Mixed methods refer to any combination of quantitative and qualitative research methods. For instance, running a focus group could help you develop the optimal “a” through “e” answer choices in a multiple-choice survey measure. Or a research team may use quantitative chart-based data reviews in collaboration with patient interviews in order to get a more textured picture of reported patient outcomes and patient-reported outcomes. Oftentimes qualitative data can help tell the “story behind the numbers.” Through combining the methodologies, you can benefit from both the validity of quantitative analysis (answering the “what”) as well as the depth of understanding of qualitative analysis (answering the “how” and “why”).
FAQ 5: Where in the CEHP lifecycle might qualitative analysis be appropriate?
Regardless of which planning model you adopt (e.g., Analysis-Design-Develop-Implement-Evaluation, Plan-Do-Study-Act, Six Sigma, or Lean) analysis of qualitative data can pay dividends across the CEHP planning process.
• Initial planning phase: To identify education need and gaps and to build up a detailed picture of organizational processes, relationship dynamics, and other factors that might contribute to (or undermine) readiness for learning or for change.
• Design phase: To identify barriers and enablers to learning and to the application of learning to practice. Understanding the cultural and operational contexts of interventions can enable educators to customize activities appropriately and enhance translation of practitioner knowledge into practice.
• Program implementation/formative evaluation: To acquire early feedback regarding the effectiveness of an intervention. Generate deeper insights into what participants/learners are really thinking and feeling about the education program and how they can use what they’ve learned in clinical practice.
• Program evaluation: Use qualitative analysis to generate context-sensitive outcomes measures.
FAQ 6: How do I ensure that my interpretation of what’s important in evaluation responses is reliable?
There are strategies and resources you can use to ensure that your analysis is rigorous (Figure 2). For instance, software programs, such as NVivo, AtlasTi, and Dedoose, can help you manage and code data in systematic steps that anyone can subsequently see and review. These programs help you organize and categorize; annotate textual, visual, or audio data; and search for themes, relationships, patterns, and other information in a systematic and efficient fashion. Another advantage of software is that you can create an audit trail so that other members of your team can work on the analysis too, and test out your interpretation. This kind of analytic triangulation is a way to ensure rigor and reduce interpretative bias. You can even have more than one analyst code the same body of data and compare inter-rater reliability.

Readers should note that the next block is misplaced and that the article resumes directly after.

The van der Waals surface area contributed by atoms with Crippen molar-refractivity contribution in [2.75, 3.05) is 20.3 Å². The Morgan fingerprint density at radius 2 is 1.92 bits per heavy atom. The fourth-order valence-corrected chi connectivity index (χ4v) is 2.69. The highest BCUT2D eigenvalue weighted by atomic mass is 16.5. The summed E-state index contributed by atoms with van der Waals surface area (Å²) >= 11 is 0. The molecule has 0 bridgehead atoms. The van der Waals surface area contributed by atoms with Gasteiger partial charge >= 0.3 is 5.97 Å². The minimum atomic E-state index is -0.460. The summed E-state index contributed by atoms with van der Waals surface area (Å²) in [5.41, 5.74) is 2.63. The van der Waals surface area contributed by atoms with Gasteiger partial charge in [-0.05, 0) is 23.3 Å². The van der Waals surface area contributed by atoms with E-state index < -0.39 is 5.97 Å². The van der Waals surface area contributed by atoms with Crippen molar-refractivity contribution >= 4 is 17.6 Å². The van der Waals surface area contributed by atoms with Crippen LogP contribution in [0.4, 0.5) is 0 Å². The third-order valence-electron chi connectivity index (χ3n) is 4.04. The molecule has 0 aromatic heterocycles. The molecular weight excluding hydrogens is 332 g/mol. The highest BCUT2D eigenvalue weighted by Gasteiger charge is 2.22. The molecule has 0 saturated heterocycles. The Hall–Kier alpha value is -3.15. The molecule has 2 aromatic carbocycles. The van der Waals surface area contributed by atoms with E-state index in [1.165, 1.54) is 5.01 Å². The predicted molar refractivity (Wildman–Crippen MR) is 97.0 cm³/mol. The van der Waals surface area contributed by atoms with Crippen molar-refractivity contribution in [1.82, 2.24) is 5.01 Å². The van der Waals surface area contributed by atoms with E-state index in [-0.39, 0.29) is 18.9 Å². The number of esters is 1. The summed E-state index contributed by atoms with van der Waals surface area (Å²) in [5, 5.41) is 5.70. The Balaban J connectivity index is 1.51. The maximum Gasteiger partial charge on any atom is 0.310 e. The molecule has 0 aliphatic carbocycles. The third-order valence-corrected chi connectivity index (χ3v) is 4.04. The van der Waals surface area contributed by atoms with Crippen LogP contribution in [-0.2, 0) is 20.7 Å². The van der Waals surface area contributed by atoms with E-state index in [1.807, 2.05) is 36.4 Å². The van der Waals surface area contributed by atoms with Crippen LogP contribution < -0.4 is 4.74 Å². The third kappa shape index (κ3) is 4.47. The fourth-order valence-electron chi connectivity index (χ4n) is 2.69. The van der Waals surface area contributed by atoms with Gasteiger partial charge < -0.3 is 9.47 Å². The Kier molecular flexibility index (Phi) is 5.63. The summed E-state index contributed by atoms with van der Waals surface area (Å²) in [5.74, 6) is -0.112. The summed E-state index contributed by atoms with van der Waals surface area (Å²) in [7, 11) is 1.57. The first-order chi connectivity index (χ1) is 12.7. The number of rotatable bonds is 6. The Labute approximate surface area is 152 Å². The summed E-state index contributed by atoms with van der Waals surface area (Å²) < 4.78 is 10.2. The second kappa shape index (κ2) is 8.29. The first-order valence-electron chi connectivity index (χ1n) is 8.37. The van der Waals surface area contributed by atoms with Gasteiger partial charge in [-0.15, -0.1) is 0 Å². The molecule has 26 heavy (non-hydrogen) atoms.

FAQ 7: Are there specific strategies for reporting the results of a qualitative analysis?
There are all sorts of neat things you do to tell the story embedded in your evaluation responses or to convey trends and relationships in qualitative data. For instance, visual maps, charts, and models show how ideas expressed in individual responses are part of a larger pattern, or you can use word clouds to show the magnitude of a theme or issue. Sometimes, all you need is a juicy quote to illustrate a particular issue. This tactic is especially effective if distinct perspectives are represented in the data.
Intrigued but not quite ready to jump into qualitative research? The British Medical Journal and the Journal of the American Medical Association periodically publish ‘how-to’ articles on qualitative research that are good resources for beginners, and the American Evaluation Association regularly runs training courses on using qualitative methodologies in program evaluation. Finally, the Alliance for Continuing Education in the Health Professions will present a webinar on qualitative analysis in continuing education in January. Look for details on ACEHP.org.
Alexandra Howson, MA (Hons), PhD, CCMEP, owner, Thistle Editorial LLC, is an experienced qualitative researcher and educator (Universities of Edinburgh, Aberdeen, and UC Berkeley Extension), a medical sociologist with an international peer-review publication record, and an author of several books, including widely used university texts. Through Thistle Editorial, she develops content to support CEHP, quality improvement, and patient safety initiatives. Reach her at firstname.lastname@example.org.
Wendy Turell, DrPH, CCMEP, president of Contextive Research LLC, works as a qualitative researcher, focusing on CEHP and quality improvement. She has more than 15 years of CEHP and public health research and administrative experience. She’s worked for Columbia University, New York City hospitals, medical education providers, and the Alliance for Continuing Education in the Health Professions. Turell holds a doctorate in public health from Columbia University, and a masters in psychology from the University of Pennsylvania. E-mail her at email@example.com.